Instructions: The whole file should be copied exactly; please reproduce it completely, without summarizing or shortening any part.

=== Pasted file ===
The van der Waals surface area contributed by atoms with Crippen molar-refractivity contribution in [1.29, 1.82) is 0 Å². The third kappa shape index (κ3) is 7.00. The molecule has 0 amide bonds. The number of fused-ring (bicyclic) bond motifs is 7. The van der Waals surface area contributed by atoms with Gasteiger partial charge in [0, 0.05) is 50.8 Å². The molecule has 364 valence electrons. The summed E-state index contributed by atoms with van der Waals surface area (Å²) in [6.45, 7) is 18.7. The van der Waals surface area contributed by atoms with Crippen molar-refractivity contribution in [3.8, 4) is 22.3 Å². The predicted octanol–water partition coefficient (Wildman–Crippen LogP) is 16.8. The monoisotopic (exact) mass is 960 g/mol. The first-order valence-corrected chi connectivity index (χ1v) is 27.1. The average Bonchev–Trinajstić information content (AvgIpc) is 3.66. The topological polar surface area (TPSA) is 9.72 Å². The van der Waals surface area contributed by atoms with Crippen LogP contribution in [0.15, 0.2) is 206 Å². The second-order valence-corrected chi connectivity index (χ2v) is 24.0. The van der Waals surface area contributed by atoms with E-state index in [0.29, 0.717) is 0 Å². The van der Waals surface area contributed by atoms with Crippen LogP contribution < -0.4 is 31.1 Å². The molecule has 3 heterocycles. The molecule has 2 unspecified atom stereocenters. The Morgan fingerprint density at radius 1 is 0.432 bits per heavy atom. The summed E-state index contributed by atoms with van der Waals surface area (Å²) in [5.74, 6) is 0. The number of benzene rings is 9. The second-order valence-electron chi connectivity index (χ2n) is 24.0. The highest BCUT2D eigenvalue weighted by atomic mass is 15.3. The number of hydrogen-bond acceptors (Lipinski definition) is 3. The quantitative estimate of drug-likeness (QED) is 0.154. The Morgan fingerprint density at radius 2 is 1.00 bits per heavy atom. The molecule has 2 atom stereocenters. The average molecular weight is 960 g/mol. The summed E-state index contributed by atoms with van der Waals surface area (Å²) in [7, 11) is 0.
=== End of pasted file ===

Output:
The van der Waals surface area contributed by atoms with Crippen molar-refractivity contribution in [1.29, 1.82) is 0 Å². The third kappa shape index (κ3) is 7.00. The molecule has 0 amide bonds. The number of fused-ring (bicyclic) bond motifs is 7. The van der Waals surface area contributed by atoms with Gasteiger partial charge in [0, 0.05) is 50.8 Å². The molecule has 364 valence electrons. The summed E-state index contributed by atoms with van der Waals surface area (Å²) in [6.45, 7) is 18.7. The van der Waals surface area contributed by atoms with Crippen molar-refractivity contribution in [3.8, 4) is 22.3 Å². The predicted octanol–water partition coefficient (Wildman–Crippen LogP) is 16.8. The monoisotopic (exact) mass is 960 g/mol. The first-order valence-corrected chi connectivity index (χ1v) is 27.1. The average Bonchev–Trinajstić information content (AvgIpc) is 3.66. The topological polar surface area (TPSA) is 9.72 Å². The van der Waals surface area contributed by atoms with Crippen LogP contribution in [0.15, 0.2) is 206 Å². The second-order valence-corrected chi connectivity index (χ2v) is 24.0. The van der Waals surface area contributed by atoms with E-state index in [0.29, 0.717) is 0 Å². The van der Waals surface area contributed by atoms with Crippen LogP contribution < -0.4 is 31.1 Å². The molecule has 3 heterocycles. The molecule has 2 unspecified atom stereocenters. The Morgan fingerprint density at radius 1 is 0.432 bits per heavy atom. The summed E-state index contributed by atoms with van der Waals surface area (Å²) in [5.74, 6) is 0. The number of benzene rings is 9. The second-order valence-electron chi connectivity index (χ2n) is 24.0. The highest BCUT2D eigenvalue weighted by atomic mass is 15.3. The number of hydrogen-bond acceptors (Lipinski definition) is 3. The quantitative estimate of drug-likeness (QED) is 0.154. The Morgan fingerprint density at radius 2 is 1.00 bits per heavy atom. The molecule has 2 atom stereocenters. The average molecular weight is 960 g/mol. The summed E-state index contributed by atoms with van der Waals surface area (Å²) in [7, 11) is 0.